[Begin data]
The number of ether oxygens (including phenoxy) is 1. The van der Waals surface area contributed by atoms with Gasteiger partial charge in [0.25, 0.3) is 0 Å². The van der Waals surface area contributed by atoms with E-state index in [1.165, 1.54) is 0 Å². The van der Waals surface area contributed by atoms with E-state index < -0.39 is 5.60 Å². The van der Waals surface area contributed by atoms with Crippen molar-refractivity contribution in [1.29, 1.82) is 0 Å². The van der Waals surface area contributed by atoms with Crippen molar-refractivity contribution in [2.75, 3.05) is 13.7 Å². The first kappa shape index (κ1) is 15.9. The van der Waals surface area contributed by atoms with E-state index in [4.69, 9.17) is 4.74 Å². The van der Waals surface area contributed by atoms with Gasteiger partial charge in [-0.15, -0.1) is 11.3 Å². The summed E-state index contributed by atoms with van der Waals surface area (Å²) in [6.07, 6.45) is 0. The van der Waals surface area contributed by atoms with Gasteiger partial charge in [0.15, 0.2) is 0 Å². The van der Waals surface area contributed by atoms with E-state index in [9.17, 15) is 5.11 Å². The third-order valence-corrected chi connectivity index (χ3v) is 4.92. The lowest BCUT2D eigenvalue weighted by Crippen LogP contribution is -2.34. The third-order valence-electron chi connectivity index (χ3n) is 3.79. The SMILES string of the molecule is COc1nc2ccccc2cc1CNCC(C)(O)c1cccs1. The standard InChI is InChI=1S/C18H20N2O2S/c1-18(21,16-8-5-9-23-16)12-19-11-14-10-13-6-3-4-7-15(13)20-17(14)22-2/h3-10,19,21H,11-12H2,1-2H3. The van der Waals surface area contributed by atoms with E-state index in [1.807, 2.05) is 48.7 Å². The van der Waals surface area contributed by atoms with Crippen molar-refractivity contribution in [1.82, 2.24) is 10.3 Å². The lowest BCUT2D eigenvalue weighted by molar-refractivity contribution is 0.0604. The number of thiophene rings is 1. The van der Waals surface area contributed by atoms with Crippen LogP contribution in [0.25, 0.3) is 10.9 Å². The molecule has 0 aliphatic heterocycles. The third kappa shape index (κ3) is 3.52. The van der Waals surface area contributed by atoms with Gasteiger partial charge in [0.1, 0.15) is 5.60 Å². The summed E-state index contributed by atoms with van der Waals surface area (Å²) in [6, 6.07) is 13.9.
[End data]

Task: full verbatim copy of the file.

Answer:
The number of ether oxygens (including phenoxy) is 1. The van der Waals surface area contributed by atoms with Gasteiger partial charge in [0.25, 0.3) is 0 Å². The van der Waals surface area contributed by atoms with E-state index in [1.165, 1.54) is 0 Å². The van der Waals surface area contributed by atoms with E-state index < -0.39 is 5.60 Å². The van der Waals surface area contributed by atoms with Crippen molar-refractivity contribution in [1.29, 1.82) is 0 Å². The van der Waals surface area contributed by atoms with Crippen molar-refractivity contribution in [2.75, 3.05) is 13.7 Å². The first kappa shape index (κ1) is 15.9. The van der Waals surface area contributed by atoms with E-state index in [4.69, 9.17) is 4.74 Å². The van der Waals surface area contributed by atoms with Gasteiger partial charge in [-0.15, -0.1) is 11.3 Å². The summed E-state index contributed by atoms with van der Waals surface area (Å²) in [6.07, 6.45) is 0. The van der Waals surface area contributed by atoms with Gasteiger partial charge in [0.15, 0.2) is 0 Å². The van der Waals surface area contributed by atoms with E-state index in [9.17, 15) is 5.11 Å². The third-order valence-corrected chi connectivity index (χ3v) is 4.92. The lowest BCUT2D eigenvalue weighted by Crippen LogP contribution is -2.34. The third-order valence-electron chi connectivity index (χ3n) is 3.79. The SMILES string of the molecule is COc1nc2ccccc2cc1CNCC(C)(O)c1cccs1. The standard InChI is InChI=1S/C18H20N2O2S/c1-18(21,16-8-5-9-23-16)12-19-11-14-10-13-6-3-4-7-15(13)20-17(14)22-2/h3-10,19,21H,11-12H2,1-2H3. The van der Waals surface area contributed by atoms with E-state index in [1.807, 2.05) is 48.7 Å². The van der Waals surface area contributed by atoms with Crippen molar-refractivity contribution in [1.82, 2.24) is 10.3 Å². The lowest BCUT2D eigenvalue weighted by molar-refractivity contribution is 0.0604. The number of thiophene rings is 1. The van der Waals surface area contributed by atoms with Crippen LogP contribution in [0.25, 0.3) is 10.9 Å². The molecule has 0 aliphatic heterocycles. The third kappa shape index (κ3) is 3.52. The van der Waals surface area contributed by atoms with Gasteiger partial charge in [0.1, 0.15) is 5.60 Å². The summed E-state index contributed by atoms with van der Waals surface area (Å²) in [6, 6.07) is 13.9.